“Capitalism, American Style” at Christopher Newport University

One might think that capitalism is as American as apple pie, but a review of most American Studies programs at colleges and universities in the United States reveals little, if any, coverage of our economic system.  In fact, at many schools, what the students learn about our economic system is misleading if not downright false. Mention “capitalism” to many students and you’re apt to draw scowls.

That is not true, however, at the American Studies program at Christopher Newport University in Virginia, which takes pride in its inclusion of the study of free markets and the moral foundations of capitalism. CNU is a four-year public university in Newport News, Virginia enrolling 5,000 students in rigorous academic programs.

CNU’s interdisciplinary American Studies program, in which students can major or minor, offers a comprehensive study of the American Experiment through the exploration of the history, founding principles, and evolving economic, political and cultural institutions of the United States.  Students in American Studies use a wide variety of texts and primary documents by America’s founders, statesmen, philosophers, novelists, historians, and cultural critics to analyze important debates in the United States, including debates over American culture, religion, constitutionalism, capitalism, race relations, gender, and America’s place in the global community.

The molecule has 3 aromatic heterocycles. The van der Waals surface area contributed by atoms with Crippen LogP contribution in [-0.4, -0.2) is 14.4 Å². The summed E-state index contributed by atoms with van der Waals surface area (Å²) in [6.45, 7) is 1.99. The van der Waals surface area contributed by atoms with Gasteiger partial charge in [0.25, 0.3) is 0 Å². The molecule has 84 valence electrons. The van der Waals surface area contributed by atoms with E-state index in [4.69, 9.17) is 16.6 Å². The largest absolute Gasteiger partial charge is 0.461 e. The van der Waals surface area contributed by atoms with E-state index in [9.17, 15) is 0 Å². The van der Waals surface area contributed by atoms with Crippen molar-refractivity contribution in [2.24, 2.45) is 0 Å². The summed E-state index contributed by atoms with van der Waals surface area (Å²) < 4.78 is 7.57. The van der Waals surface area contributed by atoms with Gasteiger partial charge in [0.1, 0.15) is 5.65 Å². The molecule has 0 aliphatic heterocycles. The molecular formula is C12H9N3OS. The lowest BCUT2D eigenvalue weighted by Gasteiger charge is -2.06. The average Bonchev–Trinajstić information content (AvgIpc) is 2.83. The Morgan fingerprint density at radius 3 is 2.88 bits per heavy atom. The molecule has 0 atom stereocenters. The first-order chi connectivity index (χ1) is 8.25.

Central to this study is a rigorous examination of such foundational concepts as liberty, equality, natural rights, and republicanism from the founding to the present. CNU’s focus on liberal learning combined with its close proximity to Jamestown and Williamsburg make it a perfect place for a study of the American Founding and the roots of our economic system.

The curriculum in American Studies at CNU consists of four required core courses, one of which (The American Experiment: Global Influence) includes coverage of our capitalist economic system and the relationship between economic freedom, political freedom and prosperity.  Students supplement these core courses with electives chosen from disciplines traditionally included in American Studies programs such as English, History, Political Science, and Philosophy.  In addition to these traditional electives, CNU’s program also includes choices from Economics, such as Industrial Organization, Money and Banking, and International Trade and Finance.

More uniquely, two American Studies courses on capitalism have been specifically developed for the program:  “Capitalism, American Style” and “The American Economy in Literature.”

The first course introduces students to capitalism as an economic system beginning with its philosophical and moral foundations and its evolution in the United States.  Students read excerpts from classic works such as Smith’s Wealth of Nations, Friedman’s Capitalism and Freedom, Mises’ Human Action, Buchanan and Tullock’s The Calculus of Consent, and Rand’s Atlas Shrugged.  The principles of free markets are then applied to a variety of historical and current issues ranging from business regulation and labor markets to health care and the environment. 

In “The American Economy in Literature” students study the workings of the American economy using selections from literature (such as Steinbeck and Frost) found in the anthology The Literary Book of Economics edited by Michael Watts.  Students in this class also read and study the full text of Atlas Shrugged by Ayn Rand.